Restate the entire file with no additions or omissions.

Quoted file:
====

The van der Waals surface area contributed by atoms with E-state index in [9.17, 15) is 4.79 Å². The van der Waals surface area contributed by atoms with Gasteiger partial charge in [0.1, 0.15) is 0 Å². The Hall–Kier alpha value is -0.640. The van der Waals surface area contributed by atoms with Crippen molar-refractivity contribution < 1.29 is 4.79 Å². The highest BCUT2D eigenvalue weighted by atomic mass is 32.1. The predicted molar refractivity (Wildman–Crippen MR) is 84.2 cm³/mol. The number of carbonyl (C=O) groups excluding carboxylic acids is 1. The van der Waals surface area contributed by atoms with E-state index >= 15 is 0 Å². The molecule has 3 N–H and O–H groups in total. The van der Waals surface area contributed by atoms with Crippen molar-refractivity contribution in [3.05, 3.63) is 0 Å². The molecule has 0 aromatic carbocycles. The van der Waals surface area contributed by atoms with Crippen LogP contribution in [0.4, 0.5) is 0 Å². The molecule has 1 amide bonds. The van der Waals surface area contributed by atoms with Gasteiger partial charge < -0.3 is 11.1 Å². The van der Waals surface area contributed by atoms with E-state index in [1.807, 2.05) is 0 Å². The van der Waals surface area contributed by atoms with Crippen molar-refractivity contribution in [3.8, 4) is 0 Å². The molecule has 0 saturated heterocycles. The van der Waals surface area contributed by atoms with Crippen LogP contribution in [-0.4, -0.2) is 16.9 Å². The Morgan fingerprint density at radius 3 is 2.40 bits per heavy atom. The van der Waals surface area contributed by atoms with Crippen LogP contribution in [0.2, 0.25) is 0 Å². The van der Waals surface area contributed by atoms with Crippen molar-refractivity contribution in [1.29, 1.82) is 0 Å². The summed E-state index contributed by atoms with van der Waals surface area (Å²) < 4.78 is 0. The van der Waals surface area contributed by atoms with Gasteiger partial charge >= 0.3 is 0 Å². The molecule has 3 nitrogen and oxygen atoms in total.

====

The van der Waals surface area contributed by atoms with E-state index in [9.17, 15) is 4.79 Å². The van der Waals surface area contributed by atoms with Gasteiger partial charge in [0.1, 0.15) is 0 Å². The Hall–Kier alpha value is -0.640. The van der Waals surface area contributed by atoms with Crippen molar-refractivity contribution < 1.29 is 4.79 Å². The highest BCUT2D eigenvalue weighted by atomic mass is 32.1. The predicted molar refractivity (Wildman–Crippen MR) is 84.2 cm³/mol. The number of carbonyl (C=O) groups excluding carboxylic acids is 1. The van der Waals surface area contributed by atoms with E-state index >= 15 is 0 Å². The molecule has 3 N–H and O–H groups in total. The van der Waals surface area contributed by atoms with Crippen molar-refractivity contribution in [3.05, 3.63) is 0 Å². The molecule has 0 aromatic carbocycles. The van der Waals surface area contributed by atoms with Crippen LogP contribution in [0.4, 0.5) is 0 Å². The molecule has 1 amide bonds. The van der Waals surface area contributed by atoms with Gasteiger partial charge < -0.3 is 11.1 Å². The van der Waals surface area contributed by atoms with E-state index in [1.807, 2.05) is 0 Å². The van der Waals surface area contributed by atoms with Crippen molar-refractivity contribution in [3.8, 4) is 0 Å². The molecule has 0 saturated heterocycles. The van der Waals surface area contributed by atoms with Crippen LogP contribution in [-0.4, -0.2) is 16.9 Å². The Morgan fingerprint density at radius 3 is 2.40 bits per heavy atom. The van der Waals surface area contributed by atoms with Crippen LogP contribution in [0.2, 0.25) is 0 Å². The van der Waals surface area contributed by atoms with Crippen molar-refractivity contribution in [1.29, 1.82) is 0 Å². The summed E-state index contributed by atoms with van der Waals surface area (Å²) < 4.78 is 0. The van der Waals surface area contributed by atoms with Gasteiger partial charge >= 0.3 is 0 Å². The molecule has 3 nitrogen and oxygen atoms in total.